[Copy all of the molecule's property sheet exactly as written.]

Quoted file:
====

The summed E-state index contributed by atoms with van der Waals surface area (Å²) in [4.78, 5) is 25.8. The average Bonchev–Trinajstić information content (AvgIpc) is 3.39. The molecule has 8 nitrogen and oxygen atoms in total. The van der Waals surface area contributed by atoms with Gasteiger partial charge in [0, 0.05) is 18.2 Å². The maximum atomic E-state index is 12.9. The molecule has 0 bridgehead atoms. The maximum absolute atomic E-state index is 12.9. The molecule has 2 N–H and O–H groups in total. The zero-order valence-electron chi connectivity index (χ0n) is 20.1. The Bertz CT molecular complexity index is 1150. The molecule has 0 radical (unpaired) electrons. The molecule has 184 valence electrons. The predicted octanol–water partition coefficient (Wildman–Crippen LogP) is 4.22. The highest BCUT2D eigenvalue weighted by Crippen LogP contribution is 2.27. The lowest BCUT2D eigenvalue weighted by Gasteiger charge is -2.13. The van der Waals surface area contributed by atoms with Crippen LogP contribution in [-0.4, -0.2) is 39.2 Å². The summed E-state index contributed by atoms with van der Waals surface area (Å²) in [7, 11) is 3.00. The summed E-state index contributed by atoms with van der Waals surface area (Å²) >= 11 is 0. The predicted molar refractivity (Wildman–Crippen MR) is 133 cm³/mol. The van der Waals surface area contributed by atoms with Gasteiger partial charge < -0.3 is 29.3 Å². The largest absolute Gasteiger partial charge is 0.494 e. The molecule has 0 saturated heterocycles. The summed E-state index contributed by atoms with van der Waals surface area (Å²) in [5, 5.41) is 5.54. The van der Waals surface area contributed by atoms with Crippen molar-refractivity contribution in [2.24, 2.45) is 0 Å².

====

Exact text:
The summed E-state index contributed by atoms with van der Waals surface area (Å²) in [4.78, 5) is 25.8. The average Bonchev–Trinajstić information content (AvgIpc) is 3.39. The molecule has 8 nitrogen and oxygen atoms in total. The van der Waals surface area contributed by atoms with Gasteiger partial charge in [0, 0.05) is 18.2 Å². The maximum atomic E-state index is 12.9. The molecule has 0 bridgehead atoms. The maximum absolute atomic E-state index is 12.9. The molecule has 2 N–H and O–H groups in total. The zero-order valence-electron chi connectivity index (χ0n) is 20.1. The Bertz CT molecular complexity index is 1150. The molecule has 0 radical (unpaired) electrons. The molecule has 184 valence electrons. The predicted octanol–water partition coefficient (Wildman–Crippen LogP) is 4.22. The highest BCUT2D eigenvalue weighted by Crippen LogP contribution is 2.27. The lowest BCUT2D eigenvalue weighted by Gasteiger charge is -2.13. The van der Waals surface area contributed by atoms with Crippen LogP contribution in [-0.4, -0.2) is 39.2 Å². The summed E-state index contributed by atoms with van der Waals surface area (Å²) in [7, 11) is 3.00. The summed E-state index contributed by atoms with van der Waals surface area (Å²) >= 11 is 0. The predicted molar refractivity (Wildman–Crippen MR) is 133 cm³/mol. The van der Waals surface area contributed by atoms with Gasteiger partial charge < -0.3 is 29.3 Å². The largest absolute Gasteiger partial charge is 0.494 e. The molecule has 0 saturated heterocycles. The summed E-state index contributed by atoms with van der Waals surface area (Å²) in [5, 5.41) is 5.54. The van der Waals surface area contributed by atoms with Crippen molar-refractivity contribution in [2.24, 2.45) is 0 Å².